Apart from the networking, Runescape is an extremely trivial piece of software compared to commercial games today. You can't compare its graphics or feature set to even budget titles on the shelves. Your argument is similar to saying that since MUDs are popular, anything that's sufficient to construct a MUD is sufficient for other games. Obviously, that isn't true.
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What is future? Ability to find a job anywhere anytime? Then Java or .Net are the only ways to go these days. It's C++ that has very bleak future, since other tools have surpassed it in productivity by far. And C is a dead language, unless you go the embedded way.

This, however, I more or less agree with. Just like Assembler is almost never used today, there will eventually be a point where C++ is almost never used. There will always be a need for low-level languages, but the market will definitely shrink as more efficient high-level languages are developed.

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I'm sorry, what? There are plenty of extremely talented Java programmers around. Other parts of the computer industry make heavy use of Java for their applications which are no less complex than games, so the competence definitely exists. That these people have limited experience in games is a non-issue, as long as you can pay them enough to lure them into the business.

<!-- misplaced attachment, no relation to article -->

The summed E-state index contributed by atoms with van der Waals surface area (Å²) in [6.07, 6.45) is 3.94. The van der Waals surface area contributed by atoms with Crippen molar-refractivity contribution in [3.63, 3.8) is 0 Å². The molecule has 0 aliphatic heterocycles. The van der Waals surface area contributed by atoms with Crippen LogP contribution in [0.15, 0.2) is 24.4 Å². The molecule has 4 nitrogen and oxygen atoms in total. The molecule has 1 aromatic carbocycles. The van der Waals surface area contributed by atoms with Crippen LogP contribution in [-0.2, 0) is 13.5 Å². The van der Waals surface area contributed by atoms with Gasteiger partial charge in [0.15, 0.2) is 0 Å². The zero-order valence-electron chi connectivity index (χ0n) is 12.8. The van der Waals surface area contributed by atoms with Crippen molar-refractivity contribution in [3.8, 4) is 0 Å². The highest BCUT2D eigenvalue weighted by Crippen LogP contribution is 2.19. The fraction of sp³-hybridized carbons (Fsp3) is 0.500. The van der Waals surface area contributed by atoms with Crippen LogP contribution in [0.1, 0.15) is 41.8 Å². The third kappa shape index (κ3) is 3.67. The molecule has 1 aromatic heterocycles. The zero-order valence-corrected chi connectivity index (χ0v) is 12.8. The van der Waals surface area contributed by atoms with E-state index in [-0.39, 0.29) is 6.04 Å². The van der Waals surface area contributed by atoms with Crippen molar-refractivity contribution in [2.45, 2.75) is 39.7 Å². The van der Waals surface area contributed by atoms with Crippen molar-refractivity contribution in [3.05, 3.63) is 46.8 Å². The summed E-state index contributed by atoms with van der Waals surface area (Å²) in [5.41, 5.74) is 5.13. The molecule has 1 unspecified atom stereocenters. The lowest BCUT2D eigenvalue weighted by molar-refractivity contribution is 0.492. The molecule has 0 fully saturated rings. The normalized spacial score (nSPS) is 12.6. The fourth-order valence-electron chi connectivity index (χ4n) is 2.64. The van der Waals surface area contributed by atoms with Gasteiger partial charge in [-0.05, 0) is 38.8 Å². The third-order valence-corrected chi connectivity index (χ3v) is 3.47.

I think he meant that a "new breed" of developers is not emerging within the games industry.

And he's right, for the most part.

Despite the glut of well-qualified developers knowing much more modern languages, the games industry wants C or C++, and is stubbornly resistant to change. Some of their reasons are based on FUD (things like Other Language X is "too slow," or "does not have enough control," and other forms of "we are already superior masturbation"). Some of the reasons are good (no implemented runtime environments or mature toolchains for consoles and other platforms, which is limiting from a business perspective, shortage of experience with those languages and tools among people already in the industry, et cetera). Things change very slowly for professional game developers, sadly.

Oh, and you probably can't pay them enough, as game developer salaries on average are less than non-game-developer salaries. I know I probably won't go back to working in games, because of the huge pay cut I'd likely have to take. Plus they'd make me write C++ again, because most of them just don't want to use anything else right now.

Quote:

there will eventually be a point where C++ is almost never used

The sooner we get there the happier I'll be.